What we watch and read invariably affects our thoughts and plays a part in shaping our opinions. The discussion has been, of late, on the effect media sensationalism and the dismal portrayals of women in the media has had on young women and their relationships, both with themselves and others, or their interactions within the workforce and workplace. Women as sexual objects, objectified to their bodies, removed of their experience and advertised as disposable has become the commodity of reality television shows, video games, news segments, women and men's magazines on fashion and health and in social media.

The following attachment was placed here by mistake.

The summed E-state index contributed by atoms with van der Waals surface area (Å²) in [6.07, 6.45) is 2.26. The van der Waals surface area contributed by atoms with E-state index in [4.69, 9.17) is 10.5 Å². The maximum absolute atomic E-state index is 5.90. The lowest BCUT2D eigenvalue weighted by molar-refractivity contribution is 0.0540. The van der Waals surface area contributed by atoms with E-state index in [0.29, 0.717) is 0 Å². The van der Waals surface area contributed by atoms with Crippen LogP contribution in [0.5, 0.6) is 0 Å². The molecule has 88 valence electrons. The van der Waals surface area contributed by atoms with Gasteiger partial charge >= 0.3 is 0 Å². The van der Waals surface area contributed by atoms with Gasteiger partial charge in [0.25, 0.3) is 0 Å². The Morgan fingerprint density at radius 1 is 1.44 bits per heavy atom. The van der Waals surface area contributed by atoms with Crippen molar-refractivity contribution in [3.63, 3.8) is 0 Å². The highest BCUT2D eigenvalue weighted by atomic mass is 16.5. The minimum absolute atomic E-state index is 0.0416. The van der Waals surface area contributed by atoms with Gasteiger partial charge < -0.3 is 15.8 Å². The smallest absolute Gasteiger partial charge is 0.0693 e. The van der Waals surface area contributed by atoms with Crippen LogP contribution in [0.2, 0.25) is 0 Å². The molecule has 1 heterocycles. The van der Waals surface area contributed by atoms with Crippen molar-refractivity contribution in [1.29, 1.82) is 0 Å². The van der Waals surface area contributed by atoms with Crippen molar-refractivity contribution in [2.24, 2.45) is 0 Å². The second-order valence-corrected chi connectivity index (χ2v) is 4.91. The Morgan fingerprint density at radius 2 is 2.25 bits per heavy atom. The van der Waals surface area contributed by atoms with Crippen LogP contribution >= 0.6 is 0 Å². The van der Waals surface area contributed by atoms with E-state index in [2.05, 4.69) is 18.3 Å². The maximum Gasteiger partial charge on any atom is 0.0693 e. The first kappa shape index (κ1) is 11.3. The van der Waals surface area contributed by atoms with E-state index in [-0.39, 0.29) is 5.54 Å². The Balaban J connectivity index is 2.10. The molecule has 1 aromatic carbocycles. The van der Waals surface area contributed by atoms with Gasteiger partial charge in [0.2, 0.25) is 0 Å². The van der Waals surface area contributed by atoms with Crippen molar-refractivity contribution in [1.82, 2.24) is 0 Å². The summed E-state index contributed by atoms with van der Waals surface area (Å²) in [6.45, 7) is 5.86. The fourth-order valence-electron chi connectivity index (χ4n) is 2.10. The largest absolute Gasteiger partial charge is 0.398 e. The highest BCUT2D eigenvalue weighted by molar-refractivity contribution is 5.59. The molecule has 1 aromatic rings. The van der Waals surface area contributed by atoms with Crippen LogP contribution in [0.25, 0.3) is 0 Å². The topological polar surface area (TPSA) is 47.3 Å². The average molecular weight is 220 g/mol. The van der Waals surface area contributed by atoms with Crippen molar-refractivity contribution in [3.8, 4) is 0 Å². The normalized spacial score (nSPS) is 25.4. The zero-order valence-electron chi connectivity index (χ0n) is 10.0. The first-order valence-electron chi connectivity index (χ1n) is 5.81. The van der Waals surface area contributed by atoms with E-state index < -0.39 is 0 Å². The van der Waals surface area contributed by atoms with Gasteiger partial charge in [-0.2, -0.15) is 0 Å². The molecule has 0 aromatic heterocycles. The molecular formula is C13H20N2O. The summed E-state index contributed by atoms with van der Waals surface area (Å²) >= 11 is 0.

A perhaps more insidious and far more pervasive sexism is felt in the absence of female voices and characters within our libraries and on and behind our screens. If you were to take a hard look at your bookshelves and deep into your movie collection, what would the predominant authorship behind those mediums look like? Most likely, the fiction we know of, and the experiences therein, has been concentrated within the white male voice and opinion and has shaped our views and our thoughts a seemingly invisible but all too familiar way. Azar Nafisi speaks about this world of fiction as the ability to think beyond ourselves, to create and envision, to learn beyond borders, to speculate and dream and calls it the "republic of imagination." Unfortunately, I fear this republic is simply recreating the sexism around us, in far more subversive and deep-seated way.